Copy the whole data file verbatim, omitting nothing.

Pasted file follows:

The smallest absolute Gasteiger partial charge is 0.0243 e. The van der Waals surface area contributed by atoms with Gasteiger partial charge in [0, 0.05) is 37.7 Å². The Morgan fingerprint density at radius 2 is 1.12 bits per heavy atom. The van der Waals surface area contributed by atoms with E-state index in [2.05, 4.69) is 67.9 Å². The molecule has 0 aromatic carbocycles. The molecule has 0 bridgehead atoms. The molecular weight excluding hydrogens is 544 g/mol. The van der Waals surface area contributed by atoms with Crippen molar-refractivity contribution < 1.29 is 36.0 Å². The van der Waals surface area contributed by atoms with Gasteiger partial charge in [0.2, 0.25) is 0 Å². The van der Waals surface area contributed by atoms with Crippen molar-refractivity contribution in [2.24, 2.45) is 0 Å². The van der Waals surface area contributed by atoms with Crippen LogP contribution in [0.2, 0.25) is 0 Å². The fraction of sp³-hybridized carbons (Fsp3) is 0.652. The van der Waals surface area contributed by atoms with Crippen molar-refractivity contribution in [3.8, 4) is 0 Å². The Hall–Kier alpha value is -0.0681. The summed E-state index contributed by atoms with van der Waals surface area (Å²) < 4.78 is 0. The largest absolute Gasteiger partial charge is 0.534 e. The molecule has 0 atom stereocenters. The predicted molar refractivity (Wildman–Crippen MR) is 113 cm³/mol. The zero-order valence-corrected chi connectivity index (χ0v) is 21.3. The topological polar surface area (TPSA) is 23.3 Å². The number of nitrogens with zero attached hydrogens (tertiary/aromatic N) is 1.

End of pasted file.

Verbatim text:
The smallest absolute Gasteiger partial charge is 0.0243 e. The van der Waals surface area contributed by atoms with Gasteiger partial charge in [0, 0.05) is 37.7 Å². The Morgan fingerprint density at radius 2 is 1.12 bits per heavy atom. The van der Waals surface area contributed by atoms with E-state index in [2.05, 4.69) is 67.9 Å². The molecule has 0 aromatic carbocycles. The molecule has 0 bridgehead atoms. The molecular weight excluding hydrogens is 544 g/mol. The van der Waals surface area contributed by atoms with Crippen molar-refractivity contribution < 1.29 is 36.0 Å². The van der Waals surface area contributed by atoms with Gasteiger partial charge in [0.2, 0.25) is 0 Å². The van der Waals surface area contributed by atoms with Crippen molar-refractivity contribution in [2.24, 2.45) is 0 Å². The van der Waals surface area contributed by atoms with Crippen LogP contribution in [0.2, 0.25) is 0 Å². The fraction of sp³-hybridized carbons (Fsp3) is 0.652. The van der Waals surface area contributed by atoms with Crippen molar-refractivity contribution in [3.8, 4) is 0 Å². The Hall–Kier alpha value is -0.0681. The summed E-state index contributed by atoms with van der Waals surface area (Å²) < 4.78 is 0. The largest absolute Gasteiger partial charge is 0.534 e. The molecule has 0 atom stereocenters. The predicted molar refractivity (Wildman–Crippen MR) is 113 cm³/mol. The zero-order valence-corrected chi connectivity index (χ0v) is 21.3. The topological polar surface area (TPSA) is 23.3 Å². The number of nitrogens with zero attached hydrogens (tertiary/aromatic N) is 1.